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Trade and Global Pollution in Dynamic Oligopoly with Corporate Environmentalism


  • Akihiko Yanase

    Corresponding author
    1. Graduate School of International Cultural Studies, Tohoku University, Japan
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    • I wish to thank Junichi Itaya, Noritaka Kudoh, Ryuichi Tanaka, Akihiko Kaneko, Takanori Adachi, Gahyeong Hur, seminar participants at Hokkaido University, Tokyo Institute of Technology, and Seoul National University, and two anonymous referees for their helpful comments and suggestions on earlier manuscript drafts. The author is also grateful to the Ministry of Education, Culture, Sports, Science and Technology for its support of this research under the Grant-in-Aid for Young Scientists (B) #21730180.

Yanase: Graduate School of International Cultural Studies, Tohoku University, 41 Kawauchi, Aoba-ku, Sendai 980-8576, Japan. Tel: 81-22-795-7556; Fax: 81-22-795-7583; E-mail:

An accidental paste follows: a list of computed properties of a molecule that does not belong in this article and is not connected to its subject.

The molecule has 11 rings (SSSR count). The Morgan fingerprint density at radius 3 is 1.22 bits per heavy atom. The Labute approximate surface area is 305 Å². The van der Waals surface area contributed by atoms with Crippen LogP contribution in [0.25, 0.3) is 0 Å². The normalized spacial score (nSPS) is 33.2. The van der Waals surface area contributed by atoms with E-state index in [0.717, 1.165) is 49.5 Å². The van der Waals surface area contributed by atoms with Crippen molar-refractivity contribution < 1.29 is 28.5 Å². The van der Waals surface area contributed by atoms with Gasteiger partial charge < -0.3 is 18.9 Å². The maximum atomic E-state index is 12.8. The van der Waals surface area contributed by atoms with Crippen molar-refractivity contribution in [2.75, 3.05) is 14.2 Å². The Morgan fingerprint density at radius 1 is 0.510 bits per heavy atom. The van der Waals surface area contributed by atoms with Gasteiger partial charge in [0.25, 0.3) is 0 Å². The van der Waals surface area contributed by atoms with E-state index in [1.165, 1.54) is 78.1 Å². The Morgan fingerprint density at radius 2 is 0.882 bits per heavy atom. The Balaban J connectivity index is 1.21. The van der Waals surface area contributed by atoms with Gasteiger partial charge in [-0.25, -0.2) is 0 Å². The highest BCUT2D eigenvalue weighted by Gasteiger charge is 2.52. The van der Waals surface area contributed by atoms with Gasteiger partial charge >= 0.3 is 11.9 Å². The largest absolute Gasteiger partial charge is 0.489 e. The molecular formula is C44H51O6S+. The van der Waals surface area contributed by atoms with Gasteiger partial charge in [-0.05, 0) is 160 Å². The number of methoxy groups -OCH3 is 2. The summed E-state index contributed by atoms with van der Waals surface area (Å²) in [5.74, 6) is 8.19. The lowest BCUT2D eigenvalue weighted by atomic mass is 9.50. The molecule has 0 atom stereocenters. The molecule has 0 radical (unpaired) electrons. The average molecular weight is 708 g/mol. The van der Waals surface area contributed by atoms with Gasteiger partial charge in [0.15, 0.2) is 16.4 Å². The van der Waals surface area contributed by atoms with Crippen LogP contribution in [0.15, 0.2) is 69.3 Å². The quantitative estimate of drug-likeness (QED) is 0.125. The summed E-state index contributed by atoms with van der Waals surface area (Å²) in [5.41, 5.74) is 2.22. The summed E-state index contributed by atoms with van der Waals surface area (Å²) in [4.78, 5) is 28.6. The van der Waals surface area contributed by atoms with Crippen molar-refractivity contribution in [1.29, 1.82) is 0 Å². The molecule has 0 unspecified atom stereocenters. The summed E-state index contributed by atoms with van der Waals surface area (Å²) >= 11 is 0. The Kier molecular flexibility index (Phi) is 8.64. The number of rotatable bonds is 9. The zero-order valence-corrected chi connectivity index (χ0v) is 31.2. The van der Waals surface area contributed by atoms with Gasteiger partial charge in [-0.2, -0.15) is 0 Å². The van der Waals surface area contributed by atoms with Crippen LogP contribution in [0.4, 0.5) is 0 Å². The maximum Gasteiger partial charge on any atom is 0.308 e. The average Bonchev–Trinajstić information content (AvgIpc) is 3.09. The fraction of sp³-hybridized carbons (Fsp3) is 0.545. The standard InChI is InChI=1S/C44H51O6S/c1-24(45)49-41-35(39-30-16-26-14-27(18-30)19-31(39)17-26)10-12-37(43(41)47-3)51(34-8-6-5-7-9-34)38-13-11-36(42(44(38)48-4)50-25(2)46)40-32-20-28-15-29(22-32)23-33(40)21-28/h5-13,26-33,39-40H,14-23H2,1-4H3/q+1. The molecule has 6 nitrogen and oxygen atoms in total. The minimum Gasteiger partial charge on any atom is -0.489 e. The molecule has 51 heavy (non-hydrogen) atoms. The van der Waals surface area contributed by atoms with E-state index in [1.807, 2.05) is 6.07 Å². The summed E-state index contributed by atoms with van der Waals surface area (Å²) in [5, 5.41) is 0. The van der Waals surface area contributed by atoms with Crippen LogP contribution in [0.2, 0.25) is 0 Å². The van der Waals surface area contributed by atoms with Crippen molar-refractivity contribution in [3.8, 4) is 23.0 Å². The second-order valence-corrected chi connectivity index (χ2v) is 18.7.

This paper examines the effects of international trade in the presence of dynamic oligopolistic competition where the stock of global pollution has a negative welfare effect and the oligopolists' objectives may include society's pollution damage as well as private profits. In a symmetric case where the number of firms, emission coefficient, and firms' environmental consciousness are the same in two countries, an opening of trade unambiguously improves each country's welfare in the short run. In the long run, however, trade increases the stock of global pollution and hence, whether opening of trade is beneficial depends on the parameters of the economy. If there are asymmetries between countries, the short-run gains from trade in both countries are not necessarily guaranteed, because trade liberalization may increase output in one country and reduce it in the other. Moreover, free trade may result in lower pollution stock than under autarky.